Commissioner Musicant (third
from left) was on hand when the City of Minneapolis accepted a Roadmaps to
Health Prize from the Robert Wood Johnson Foundation earlier this year. (Photo courtesy of Gretchen Musicant.)
How do you respond to those who question the value of using public funds to make bicycling and walking easier and safer?
GM: It is really important to recognize that there were decades of policy decisions and financial investments that were car centric. There were decades of policies that led us to the obesity epidemic we now have. We really do need to invest resources and time and pay attention to policies in order to reverse that trend. Or we will all suffer the consequences because it increases health care costs and affects productivity and wellbeing.
Minneapolis is already widely recognized as a bike-friendly city. What would help to create a tipping point for walking as transportation?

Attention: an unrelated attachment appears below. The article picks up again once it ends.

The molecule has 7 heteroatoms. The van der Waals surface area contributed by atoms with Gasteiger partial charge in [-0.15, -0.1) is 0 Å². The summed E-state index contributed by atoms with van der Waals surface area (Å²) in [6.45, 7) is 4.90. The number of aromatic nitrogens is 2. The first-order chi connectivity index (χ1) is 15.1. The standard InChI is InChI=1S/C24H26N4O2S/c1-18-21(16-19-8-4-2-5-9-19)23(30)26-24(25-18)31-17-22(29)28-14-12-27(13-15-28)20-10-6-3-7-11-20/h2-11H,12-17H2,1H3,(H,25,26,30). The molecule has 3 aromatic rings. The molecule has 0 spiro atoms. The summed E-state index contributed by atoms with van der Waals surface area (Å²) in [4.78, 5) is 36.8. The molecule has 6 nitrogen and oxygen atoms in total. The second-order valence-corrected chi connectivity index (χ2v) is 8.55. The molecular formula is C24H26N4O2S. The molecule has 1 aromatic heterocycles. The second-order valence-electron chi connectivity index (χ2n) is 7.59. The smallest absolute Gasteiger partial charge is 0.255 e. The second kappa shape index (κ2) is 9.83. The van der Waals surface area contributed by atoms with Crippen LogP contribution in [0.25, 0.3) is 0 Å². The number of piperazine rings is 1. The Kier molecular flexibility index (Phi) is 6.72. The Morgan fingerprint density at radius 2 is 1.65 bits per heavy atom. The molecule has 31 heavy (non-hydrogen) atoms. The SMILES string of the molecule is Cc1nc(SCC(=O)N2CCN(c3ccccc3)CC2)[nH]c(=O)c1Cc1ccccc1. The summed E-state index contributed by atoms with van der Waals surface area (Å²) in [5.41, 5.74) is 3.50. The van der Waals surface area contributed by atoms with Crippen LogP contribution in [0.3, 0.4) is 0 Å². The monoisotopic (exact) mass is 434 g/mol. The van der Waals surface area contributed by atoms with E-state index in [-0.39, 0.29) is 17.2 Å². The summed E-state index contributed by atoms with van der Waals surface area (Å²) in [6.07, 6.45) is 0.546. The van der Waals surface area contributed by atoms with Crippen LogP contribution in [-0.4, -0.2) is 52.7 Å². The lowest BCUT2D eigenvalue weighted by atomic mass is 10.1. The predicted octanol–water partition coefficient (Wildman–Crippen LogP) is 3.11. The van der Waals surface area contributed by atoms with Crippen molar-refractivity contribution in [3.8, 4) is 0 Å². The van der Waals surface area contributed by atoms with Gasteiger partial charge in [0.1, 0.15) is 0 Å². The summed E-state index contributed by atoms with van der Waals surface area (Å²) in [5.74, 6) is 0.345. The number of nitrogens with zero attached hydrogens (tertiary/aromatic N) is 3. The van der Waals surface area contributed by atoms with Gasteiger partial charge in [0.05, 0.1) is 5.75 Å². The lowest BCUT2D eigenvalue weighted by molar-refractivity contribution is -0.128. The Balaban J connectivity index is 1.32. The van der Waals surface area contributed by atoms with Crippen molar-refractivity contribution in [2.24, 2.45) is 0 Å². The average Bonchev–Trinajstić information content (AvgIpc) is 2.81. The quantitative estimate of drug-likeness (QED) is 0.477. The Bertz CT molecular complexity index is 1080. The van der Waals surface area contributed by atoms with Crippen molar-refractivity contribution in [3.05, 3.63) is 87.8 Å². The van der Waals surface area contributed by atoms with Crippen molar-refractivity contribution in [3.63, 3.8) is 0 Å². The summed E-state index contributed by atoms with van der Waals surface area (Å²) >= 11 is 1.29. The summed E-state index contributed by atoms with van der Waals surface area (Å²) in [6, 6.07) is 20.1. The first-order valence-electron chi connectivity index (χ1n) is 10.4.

GM: I think it has to do with the density of amenities and destinations. In my neighborhood, on a weekend, I can pretty easily not use my car and still get all the things done that I want to do. That is not true in every neighborhood. We need to think about that. Some transit corridors where we are building more density will not only encourage people to use transit but also to walk in those areas because there will be amenities concentrated together. We are starting to normalize walking through Safe Routes to School and even with programs like the one at Northrop [Elementary School]. There, kids go to school on buses predominantly, but, on a certain day of every week, they stop six blocks from school and then they walk those six blocks together. It's a group activity. It's fun. By integrating those walking experiences, as children grow up, they'll expect more walking as a normal thing. Some communities and neighborhoods are less safe to walk in than others. We really need to pay attention to that as well. Some of that has to do with addressing issues like violence, but other things can be done with design and creating safe-feeling environments.